County commissioners and the county administration will draw up a list of potential facilitators and foot the bill (think a few thousand dollars). The list would be circulated among local governments to win agreement on a facilitator before moving to the actual summit, which would last a day or two (officials, whose impatience could be glimpsed—or heard through glum silences—Monday evening, are unlikely to agree to a two-day summit). Peterson hopes to have those matters settled within 30 days.

But don’t expect the next summit to take place before early spring. Nor will the next summit necessarily settle fundamental differences, as much as settle on a few areas of common ground—two vastly different things that mean any vision of a comprehensive, county-wide economic development plan remains more wishful than credible for now.

And it does so because the two largest entities in the county—the Flagler County Commission and the Palm Coast City Council—might as well be West Side Story’s Jets and Sharks, minus the Shakespearean love angle.

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9 Responses for “Local Governments Agree To a Therapist To Cut Through Economic Dysfunction”

  1. lawabidingcitizen says:

    Sounds like Bubba Clinton saying, doing something is better than doing nothing.

    He was wrong then and they’re wrong now. I suggest everyone at that meeting drive around the county and check out the decayed condition of empty store fronts, strip malls, offices, houses and condos so they can see what their meddling handiwork has wrought so far.

    The European Village development looks like its namesake, rusty, dusty and empty with the parking lot a football field away from the entrance. Who designed that? The confusing access to the newly named Marketplace ditto. Palm Coast officials okayed that design too. Too cute by far.

    They don’t need to spend money on a facilitator. Do any of them even know what facilitate means? They need to face reality. No matter how much noodling they do, there is nothing they can do now that they’ve dug themselves into a deep ditch except to stop digging.

  2. Layla Hansen says:

    Palm Coast was built as a retirement and resort destination, period. Those of us who moved to Palm Coast and Flagler Beach are NOT interested in developing a high tech corridor here. We moved here for the unspoiled beauty.

    Leave us alone, please.

  3. sue says:

    Don’t you think the time to voice your retirement opinion was when Palm Coast & Flagler Beach hopped on the housing boom and allowed thousands of homes to be built for young families with children. The concept of a retirement community went out the window.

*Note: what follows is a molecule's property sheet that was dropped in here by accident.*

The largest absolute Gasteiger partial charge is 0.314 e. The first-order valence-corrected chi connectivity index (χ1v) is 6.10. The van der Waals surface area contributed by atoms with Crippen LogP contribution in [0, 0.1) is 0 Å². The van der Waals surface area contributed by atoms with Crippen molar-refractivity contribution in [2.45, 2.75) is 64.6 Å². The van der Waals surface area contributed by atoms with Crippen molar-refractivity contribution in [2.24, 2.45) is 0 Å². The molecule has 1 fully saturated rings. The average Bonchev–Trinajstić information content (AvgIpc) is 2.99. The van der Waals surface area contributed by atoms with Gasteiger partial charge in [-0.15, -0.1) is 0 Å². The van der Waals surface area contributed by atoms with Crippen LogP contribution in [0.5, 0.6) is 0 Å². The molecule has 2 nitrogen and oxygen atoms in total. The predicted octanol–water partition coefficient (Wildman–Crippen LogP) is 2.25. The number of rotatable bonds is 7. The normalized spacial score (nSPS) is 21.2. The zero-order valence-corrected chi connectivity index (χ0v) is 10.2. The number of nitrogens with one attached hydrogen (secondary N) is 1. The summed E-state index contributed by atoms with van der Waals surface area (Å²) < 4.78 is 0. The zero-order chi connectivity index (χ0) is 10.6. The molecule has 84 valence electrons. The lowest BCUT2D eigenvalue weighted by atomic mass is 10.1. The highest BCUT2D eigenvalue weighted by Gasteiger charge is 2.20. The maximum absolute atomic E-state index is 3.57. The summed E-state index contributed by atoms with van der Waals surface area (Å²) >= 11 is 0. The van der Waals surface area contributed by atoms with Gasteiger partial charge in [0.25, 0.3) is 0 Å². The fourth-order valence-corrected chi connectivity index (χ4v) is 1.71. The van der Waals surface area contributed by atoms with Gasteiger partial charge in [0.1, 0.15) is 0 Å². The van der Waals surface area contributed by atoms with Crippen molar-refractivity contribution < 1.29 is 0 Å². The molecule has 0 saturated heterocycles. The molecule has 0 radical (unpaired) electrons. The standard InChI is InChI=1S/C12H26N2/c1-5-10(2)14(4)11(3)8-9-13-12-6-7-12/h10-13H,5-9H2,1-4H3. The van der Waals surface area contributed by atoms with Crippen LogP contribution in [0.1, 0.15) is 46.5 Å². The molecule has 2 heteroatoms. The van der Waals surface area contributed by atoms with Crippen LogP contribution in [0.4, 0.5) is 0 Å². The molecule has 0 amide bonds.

Now lets face the reality. This is no longer a retirement community. Have you seen how much we have spent on new schools and additions in the last 5 yrs?
    Its time for the retirement community to look out the window and see the reality. If you don’t get on board all you’ll see out your pretty windows are vacant unkept homes, closed business and such…
    If Palm Coast or Flagler Beach no longer suits you go further south for that retirement vibe.
    The facts are clear we are not a retirment community. retirement is the minority now.

  4. JMILLER@YAHOO.COM says:

    if your looking for a retirement community you ddn’t do your homework!
    move to the villages…..

  5. mare says:

    If they are serious about shrinking the budget they might consider an across the board cut in salaries like the rest of us in private enterprise have had to endure. How about a 20% pay cut for all city and county employees? Maybe we should start there. What ever happened to city officials “serving the taxpayers,” it seems like they really are serving themselves via money or ego.
    Oh, one last thing, I hope they don’t build another building in this county until they fill up what’s already for sale or rent. They’d be hurting those of us that are desperately trying to rent or sell our existing properties by competing with the local real estate economy.
    We need to live within our means and within our budgets until we can figure out how to get a sustainable economy.

  6. Flagler County Homesteader says:

    One representative from each of the local governments in one room with one pot of coffee, all have an equal voice majority decision goes. Lets make a decision! Lets get something done! Time is money wasted! Governments are failing to step it up when the community needs help. Layla’s retirement wishes will come true, Families are moving to where there is hope for a secure future. Businesses are disappearing. Flagler is not a place to strive and raise a family at this time. I think our elected officials need to show us that they are for or against economic growth so families and businesses can either stay or move on.

  7. Flagler County Homesteader says:

    Couldn’t have said it better Mare! I think its time for the private sector to bring it on hard!

  8. mare says:

    Considering we mostly have to drive 11/2 hours to an airport from here, we have no seaport, we have no train station, and we have no labor force with the medium age at 55. What exactly kind of economic development are we talking about.